To the best of our knowledge, the correlation between miRNA expression and ER-α36 in gastric cancer has yet to be reported. In this study, we detected the miRNA expression of gastric xenografted carcinoma in nude mice and observed the miRNA expression of stable SGC7901 cell lines with lower or higher ER-α36 expression. The study aimed to investigate the relationship between the expressions of ER-α36 and miRNA in gastric cancer.
The human gastric adenocarcinoma cell line SGC7901 was obtained from the Chinese Academy of Medical Sciences Cell Centre of Basic Medicine (Beijing, China). Cell lines were cultured in RPMI 1640 containing 10% FCS at 37°C in a 5% CO2 atmosphere.
Construction of stable SGC7901 cell lines with lower or higher ER-α36 expression
ER-α36-silenced plasmids (PLKO.1-PURO-SP6-ER-α36-L) and ER-α36-overexpressing plasmids (PLJM1- ER-α36-H) were confirmed based on the effective sequences of siRNA targeting of the ER-α36 gene obtained from Wang Zhaoyi’s laboratory. The complementary DNA containing both sense and antisense oligo DNAs of the targeted sequence was designed using the following sequences: ER-α36F: CCGGTTGATGCCAATAGGTACTGAACTCGAGTTCAGTACC TATTGGCATCAATTTTTTG;ER-α36R:AATTCAAAAAA TTGATGCCAATAGGTACTGAACTCGAGTTCAGTACCTATTGG CATCAA. Stable SGC7901 cell lines with lower or higher ER-α36 expression were constructed by infection of PLKO.1-PURO-SP6-ER- α36-L and PLJM1- ER-α36-H after PCR confirmation and sequencing. ER-α36 low SGC7901 cells stably expressing PLKO.1-PURO-SP6- ER-α36-L (low ER-α36 group) and ER-α36 high SGC7901 cells stably expressing PLJM1-ER-α36-H (high ER-α36 group) were established using puromycin for isolation. The ER-α36 control SGC7901 group was constructed by transferring empty vector (PLKO.1-PURO-scremble shRNA) at the same time.
Western blot analysis
Cell lysates from SGC7901 cells were prepared in 1 mL lysis buffer (Sigma, USA) on ice in 1.5 mL microtubes. The lysates were solubilised by continuous stirring for 1 h at 4°C and then centrifuged for 10 min at 14000 × g. The supernatants were collected, and protein concentrations were measured using BCA protein assay reagent. Cell lysates were subjected to SDS-PAGE. After blotting, membranes were blocked with 5% skim milk in Tris-buffered saline containing 0.1% Tween 20 for 1 h and then incubated with primary antibodies for 16 h at 4°C. Primary antibodies included those against ER-α36 (Zhaoyi Wang’s laboratory, USA) and actin (Santa Cruz, USA). The membranes were incubated with anti-mouse IgG antibody for 1 h after three washes in Tris-buffered saline containing 0.1% Tween 20. The proteins were detected with an ECL system (KPL Amersham).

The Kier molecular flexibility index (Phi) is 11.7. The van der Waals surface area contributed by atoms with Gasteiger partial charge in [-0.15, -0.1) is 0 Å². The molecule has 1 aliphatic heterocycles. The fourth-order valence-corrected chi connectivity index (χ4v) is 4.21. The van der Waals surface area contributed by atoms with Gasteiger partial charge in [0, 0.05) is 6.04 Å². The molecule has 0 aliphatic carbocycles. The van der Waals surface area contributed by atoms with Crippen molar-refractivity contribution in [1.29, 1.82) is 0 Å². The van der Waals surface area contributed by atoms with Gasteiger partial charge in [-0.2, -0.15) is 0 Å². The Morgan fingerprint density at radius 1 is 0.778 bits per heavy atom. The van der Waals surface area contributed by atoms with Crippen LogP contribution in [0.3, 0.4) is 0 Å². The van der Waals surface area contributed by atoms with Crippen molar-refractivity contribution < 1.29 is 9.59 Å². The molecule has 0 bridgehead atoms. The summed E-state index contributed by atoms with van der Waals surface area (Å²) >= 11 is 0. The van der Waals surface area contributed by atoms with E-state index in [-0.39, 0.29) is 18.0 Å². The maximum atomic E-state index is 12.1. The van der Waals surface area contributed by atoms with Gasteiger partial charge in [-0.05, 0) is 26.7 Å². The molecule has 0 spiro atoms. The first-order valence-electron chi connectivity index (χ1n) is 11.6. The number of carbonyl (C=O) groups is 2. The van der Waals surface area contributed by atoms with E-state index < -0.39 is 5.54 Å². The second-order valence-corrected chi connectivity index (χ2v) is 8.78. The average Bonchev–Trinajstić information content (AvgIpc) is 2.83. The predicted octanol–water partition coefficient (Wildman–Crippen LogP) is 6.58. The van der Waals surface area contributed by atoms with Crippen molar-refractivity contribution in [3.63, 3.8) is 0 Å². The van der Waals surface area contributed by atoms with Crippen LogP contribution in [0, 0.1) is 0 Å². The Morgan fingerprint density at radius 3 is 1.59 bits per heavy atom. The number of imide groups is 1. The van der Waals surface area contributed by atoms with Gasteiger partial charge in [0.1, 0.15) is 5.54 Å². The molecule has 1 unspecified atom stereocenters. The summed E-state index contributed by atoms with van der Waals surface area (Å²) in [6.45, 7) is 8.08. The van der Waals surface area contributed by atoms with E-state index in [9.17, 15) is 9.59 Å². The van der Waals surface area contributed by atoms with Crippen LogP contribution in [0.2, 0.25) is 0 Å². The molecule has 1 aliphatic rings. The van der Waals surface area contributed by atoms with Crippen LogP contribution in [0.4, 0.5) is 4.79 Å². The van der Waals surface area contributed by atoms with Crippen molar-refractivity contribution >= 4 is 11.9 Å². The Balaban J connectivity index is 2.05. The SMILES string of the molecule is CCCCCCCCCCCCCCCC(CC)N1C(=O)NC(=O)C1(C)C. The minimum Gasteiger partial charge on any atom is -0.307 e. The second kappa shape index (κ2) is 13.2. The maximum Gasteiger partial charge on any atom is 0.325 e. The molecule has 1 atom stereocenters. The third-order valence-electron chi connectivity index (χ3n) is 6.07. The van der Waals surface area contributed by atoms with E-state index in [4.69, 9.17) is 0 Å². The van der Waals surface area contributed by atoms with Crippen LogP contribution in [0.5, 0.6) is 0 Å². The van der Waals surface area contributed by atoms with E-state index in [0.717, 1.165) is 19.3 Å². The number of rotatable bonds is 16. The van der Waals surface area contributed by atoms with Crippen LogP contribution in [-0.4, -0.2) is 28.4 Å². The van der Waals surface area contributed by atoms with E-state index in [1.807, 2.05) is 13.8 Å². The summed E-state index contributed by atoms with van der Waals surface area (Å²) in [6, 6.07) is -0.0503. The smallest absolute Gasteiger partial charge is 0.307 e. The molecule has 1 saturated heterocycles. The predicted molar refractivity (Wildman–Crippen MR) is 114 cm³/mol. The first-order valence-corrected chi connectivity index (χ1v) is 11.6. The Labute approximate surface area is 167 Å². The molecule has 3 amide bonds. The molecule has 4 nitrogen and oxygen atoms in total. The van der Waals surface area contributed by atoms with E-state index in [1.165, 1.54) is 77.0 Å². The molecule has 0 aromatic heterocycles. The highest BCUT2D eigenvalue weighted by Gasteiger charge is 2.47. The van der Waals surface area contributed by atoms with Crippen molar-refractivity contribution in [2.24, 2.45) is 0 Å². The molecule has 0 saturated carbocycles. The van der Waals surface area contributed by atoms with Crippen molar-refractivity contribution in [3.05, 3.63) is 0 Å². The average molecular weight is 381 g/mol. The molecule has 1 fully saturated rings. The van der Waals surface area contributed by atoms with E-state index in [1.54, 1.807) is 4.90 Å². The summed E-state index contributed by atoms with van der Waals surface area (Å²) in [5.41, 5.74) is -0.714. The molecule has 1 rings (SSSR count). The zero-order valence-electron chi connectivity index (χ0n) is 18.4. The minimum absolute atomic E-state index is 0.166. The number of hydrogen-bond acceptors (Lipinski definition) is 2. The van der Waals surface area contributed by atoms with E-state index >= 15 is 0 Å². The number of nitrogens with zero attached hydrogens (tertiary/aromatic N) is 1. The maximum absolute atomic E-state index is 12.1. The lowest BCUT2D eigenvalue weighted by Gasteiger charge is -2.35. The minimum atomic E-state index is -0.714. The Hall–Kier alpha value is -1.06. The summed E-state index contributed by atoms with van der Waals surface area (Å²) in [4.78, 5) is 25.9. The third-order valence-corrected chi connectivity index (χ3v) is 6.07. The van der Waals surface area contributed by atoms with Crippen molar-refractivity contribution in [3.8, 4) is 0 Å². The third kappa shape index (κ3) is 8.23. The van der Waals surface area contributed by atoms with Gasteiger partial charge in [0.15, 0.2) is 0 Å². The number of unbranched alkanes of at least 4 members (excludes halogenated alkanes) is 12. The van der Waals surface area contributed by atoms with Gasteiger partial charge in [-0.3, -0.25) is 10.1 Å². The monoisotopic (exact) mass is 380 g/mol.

Nude mice experiments
Nine male SPF BALB/c-nu mice (20-25 g, 6 weeks old) were supplied by the Experimental Animal Centre of Hubei Province. The experiment was divided into three groups: the control SGC7901 group (ER-α36 control group, n=3), the SGC7901 with high ER- α36 expression group (high ER-α36 group, n=3), and the SGC7901 with low ER-α36 expression group (low ER-α36 group, n=3). Five million SGC7901 cells were injected into the nude mice to form a SGC7901 gastric xenografted carcinoma in the subcutaneous tissue, and observation was performed for 30 d. The sizes and weights of the tumours that developed were determined.
HE and immunohistochemical staining of gastric xenografted carcinoma
HE staining was performed according to the conventional method. Immunohistochemical staining was performed on 4 μm thick tumour sections via a two-step assay. Tissue slides were incubated overnight with the Ki-67 antibody diluted to 1:50 at 4°C in a humidified chamber. Ki-67 staining was scored as described by Couzin: positive were the Ki- 67 cell number when counted 100 cell in high power field (×400) .
MiRNA microarray of the three SGC7901 cell lines
Total RNA from the three SGC7901 cell lines was isolated using Trizol reagent (Invitrogen, USA). The concentration and quality of RNA were measured by a NanoDrop ND-1000 system at 260 and 280 nm (A260/280). RNA labelling and hybridisation were completed by BGI (Shenzhen, China) according to the manufacturer’s instructions. Only those with increases or decreases in expression greater than 2-fold relative to the control were considered significantly changed. Samples were clustered according to their miRNA profile using Cluster 3.0.
TaqMan miRNA real-time RT-PCR quantification of gastric xenografted carcinoma
Real-time RT-PCR analysis of miRNA expression was carried out using TaqMan microRNA assay kits according to the manufacturer’s protocol (Applied Biosystems, USA). Briefly, total RNA was extracted using an isolation additive buffer. Reverse transcriptase was synthesised from the total RNA (10 ng) using gene-specific primers. PCR reactions were run on a Step One Plus Real-Time PCR machine (Applied Biosystems) and analysed using Step One Plus System SDS software.